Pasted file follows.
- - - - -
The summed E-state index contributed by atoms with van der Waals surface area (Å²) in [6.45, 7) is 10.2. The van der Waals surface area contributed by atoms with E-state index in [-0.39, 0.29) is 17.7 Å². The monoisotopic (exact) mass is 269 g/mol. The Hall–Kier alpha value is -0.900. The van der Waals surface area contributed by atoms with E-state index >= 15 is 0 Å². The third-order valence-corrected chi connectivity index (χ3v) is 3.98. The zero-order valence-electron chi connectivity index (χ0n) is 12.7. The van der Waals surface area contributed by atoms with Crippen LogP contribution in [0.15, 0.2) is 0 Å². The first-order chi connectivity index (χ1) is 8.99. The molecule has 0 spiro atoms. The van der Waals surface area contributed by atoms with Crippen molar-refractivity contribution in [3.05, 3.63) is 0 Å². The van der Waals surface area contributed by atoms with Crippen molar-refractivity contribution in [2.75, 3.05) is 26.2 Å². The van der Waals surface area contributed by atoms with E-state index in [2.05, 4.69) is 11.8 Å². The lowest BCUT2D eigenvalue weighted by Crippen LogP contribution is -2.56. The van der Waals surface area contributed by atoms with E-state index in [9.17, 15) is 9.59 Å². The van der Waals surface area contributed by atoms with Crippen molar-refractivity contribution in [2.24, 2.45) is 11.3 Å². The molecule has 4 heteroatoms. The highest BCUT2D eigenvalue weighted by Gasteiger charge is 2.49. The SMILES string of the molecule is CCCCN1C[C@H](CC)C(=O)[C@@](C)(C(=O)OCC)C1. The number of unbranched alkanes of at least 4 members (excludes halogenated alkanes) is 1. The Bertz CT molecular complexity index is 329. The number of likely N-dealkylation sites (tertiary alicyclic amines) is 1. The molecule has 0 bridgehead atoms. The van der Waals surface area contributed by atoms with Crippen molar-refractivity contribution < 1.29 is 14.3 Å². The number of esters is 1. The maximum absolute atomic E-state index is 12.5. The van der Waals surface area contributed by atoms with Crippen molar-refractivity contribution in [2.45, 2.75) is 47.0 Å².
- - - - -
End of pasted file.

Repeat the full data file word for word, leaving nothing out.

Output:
The summed E-state index contributed by atoms with van der Waals surface area (Å²) in [6.45, 7) is 10.2. The van der Waals surface area contributed by atoms with E-state index in [-0.39, 0.29) is 17.7 Å². The monoisotopic (exact) mass is 269 g/mol. The Hall–Kier alpha value is -0.900. The van der Waals surface area contributed by atoms with E-state index >= 15 is 0 Å². The third-order valence-corrected chi connectivity index (χ3v) is 3.98. The zero-order valence-electron chi connectivity index (χ0n) is 12.7. The van der Waals surface area contributed by atoms with Crippen LogP contribution in [0.15, 0.2) is 0 Å². The first-order chi connectivity index (χ1) is 8.99. The molecule has 0 spiro atoms. The van der Waals surface area contributed by atoms with Crippen molar-refractivity contribution in [3.05, 3.63) is 0 Å². The van der Waals surface area contributed by atoms with Crippen molar-refractivity contribution in [2.75, 3.05) is 26.2 Å². The van der Waals surface area contributed by atoms with E-state index in [2.05, 4.69) is 11.8 Å². The lowest BCUT2D eigenvalue weighted by Crippen LogP contribution is -2.56. The van der Waals surface area contributed by atoms with E-state index in [9.17, 15) is 9.59 Å². The van der Waals surface area contributed by atoms with Crippen molar-refractivity contribution in [2.24, 2.45) is 11.3 Å². The molecule has 4 heteroatoms. The highest BCUT2D eigenvalue weighted by Gasteiger charge is 2.49. The SMILES string of the molecule is CCCCN1C[C@H](CC)C(=O)[C@@](C)(C(=O)OCC)C1. The number of unbranched alkanes of at least 4 members (excludes halogenated alkanes) is 1. The Bertz CT molecular complexity index is 329. The number of likely N-dealkylation sites (tertiary alicyclic amines) is 1. The molecule has 0 bridgehead atoms. The van der Waals surface area contributed by atoms with Crippen molar-refractivity contribution < 1.29 is 14.3 Å². The number of esters is 1. The maximum absolute atomic E-state index is 12.5. The van der Waals surface area contributed by atoms with Crippen molar-refractivity contribution in [2.45, 2.75) is 47.0 Å².